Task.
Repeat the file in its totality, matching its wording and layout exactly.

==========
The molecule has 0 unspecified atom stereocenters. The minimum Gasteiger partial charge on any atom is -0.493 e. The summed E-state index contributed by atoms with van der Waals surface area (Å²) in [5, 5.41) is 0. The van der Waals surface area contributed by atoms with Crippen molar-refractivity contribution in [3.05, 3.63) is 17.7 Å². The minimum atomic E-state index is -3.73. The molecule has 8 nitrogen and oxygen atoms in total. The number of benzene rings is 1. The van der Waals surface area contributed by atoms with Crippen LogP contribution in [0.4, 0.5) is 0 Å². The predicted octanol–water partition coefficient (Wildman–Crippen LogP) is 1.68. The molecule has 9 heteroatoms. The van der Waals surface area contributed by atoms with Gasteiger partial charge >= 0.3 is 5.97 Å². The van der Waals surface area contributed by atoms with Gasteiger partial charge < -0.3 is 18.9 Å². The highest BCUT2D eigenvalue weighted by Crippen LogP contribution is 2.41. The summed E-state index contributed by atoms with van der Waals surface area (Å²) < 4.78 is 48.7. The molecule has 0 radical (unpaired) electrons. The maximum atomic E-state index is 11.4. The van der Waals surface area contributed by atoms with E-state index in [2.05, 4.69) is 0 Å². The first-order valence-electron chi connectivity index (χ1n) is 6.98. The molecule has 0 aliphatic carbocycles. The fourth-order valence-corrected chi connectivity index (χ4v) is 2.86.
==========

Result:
The molecule has 0 unspecified atom stereocenters. The minimum Gasteiger partial charge on any atom is -0.493 e. The summed E-state index contributed by atoms with van der Waals surface area (Å²) in [5, 5.41) is 0. The van der Waals surface area contributed by atoms with Crippen molar-refractivity contribution in [3.05, 3.63) is 17.7 Å². The minimum atomic E-state index is -3.73. The molecule has 8 nitrogen and oxygen atoms in total. The number of benzene rings is 1. The van der Waals surface area contributed by atoms with Crippen LogP contribution in [0.4, 0.5) is 0 Å². The predicted octanol–water partition coefficient (Wildman–Crippen LogP) is 1.68. The molecule has 9 heteroatoms. The van der Waals surface area contributed by atoms with Gasteiger partial charge >= 0.3 is 5.97 Å². The van der Waals surface area contributed by atoms with Gasteiger partial charge < -0.3 is 18.9 Å². The highest BCUT2D eigenvalue weighted by Crippen LogP contribution is 2.41. The summed E-state index contributed by atoms with van der Waals surface area (Å²) < 4.78 is 48.7. The molecule has 0 radical (unpaired) electrons. The maximum atomic E-state index is 11.4. The van der Waals surface area contributed by atoms with E-state index in [2.05, 4.69) is 0 Å². The first-order valence-electron chi connectivity index (χ1n) is 6.98. The molecule has 0 aliphatic carbocycles. The fourth-order valence-corrected chi connectivity index (χ4v) is 2.86.